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The Linux kernel provides many mechanisms to diagnose issues including tracing, BPF, and profiling. Most of these techniques are available in the Generic Kernel Image (GKI) binary kernel. When developing products, there are many more tools that are integrated into the development or integration processes, some of which require kernel features that aren't part of GKI. As with most GKI features, we encourage you to work with upstream maintainers to add these features to Linux.

Downstream debug features in vendor modules

Debugging features are similar in scope to other kinds of features and must follow the same processes as described in Android-specific patches.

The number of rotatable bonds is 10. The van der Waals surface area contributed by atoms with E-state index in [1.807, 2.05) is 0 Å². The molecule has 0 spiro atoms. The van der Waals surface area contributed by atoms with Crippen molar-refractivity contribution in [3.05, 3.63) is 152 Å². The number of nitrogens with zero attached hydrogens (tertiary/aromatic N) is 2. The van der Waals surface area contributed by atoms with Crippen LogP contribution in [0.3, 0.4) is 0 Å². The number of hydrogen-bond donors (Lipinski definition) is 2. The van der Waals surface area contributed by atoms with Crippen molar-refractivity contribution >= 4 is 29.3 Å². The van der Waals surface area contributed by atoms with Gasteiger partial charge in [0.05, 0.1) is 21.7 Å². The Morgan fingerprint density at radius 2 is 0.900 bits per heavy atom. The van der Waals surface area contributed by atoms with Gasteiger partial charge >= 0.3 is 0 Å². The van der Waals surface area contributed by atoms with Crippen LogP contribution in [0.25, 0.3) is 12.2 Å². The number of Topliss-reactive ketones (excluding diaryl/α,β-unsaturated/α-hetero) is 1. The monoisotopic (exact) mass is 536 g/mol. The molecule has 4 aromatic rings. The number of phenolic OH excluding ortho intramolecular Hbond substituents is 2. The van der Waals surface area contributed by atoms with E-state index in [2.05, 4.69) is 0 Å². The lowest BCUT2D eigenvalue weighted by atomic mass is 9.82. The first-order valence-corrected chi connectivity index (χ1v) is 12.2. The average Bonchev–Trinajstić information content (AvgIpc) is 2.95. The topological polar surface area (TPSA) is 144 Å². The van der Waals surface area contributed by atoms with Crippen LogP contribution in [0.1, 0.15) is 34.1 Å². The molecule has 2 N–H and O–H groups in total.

Intrusive downstream debug features

Some useful debug features require special configuration options that are disabled in GKI and therefore require a special build of the kernel. These features might be disabled due to performance penalties or unsuitability for production use, but are indispensable for debugging certain types of issues. Examples of such tools include sanitizers (KASAN, UBSAN), debugfs, and other partner-specific features and tools.

It's up to you to determine how you manage special debug-enabled kernels that impact the Kernel Module Interface (KMI). A common practice is to have an internal debug build and deliver the resulting artifacts to internal customers or downstream development partners. We recommend continuing to isolate such features into modules as partner-specific debug features can't be accepted into the GKI kernel beyond the guidelines described in Android-specific patches.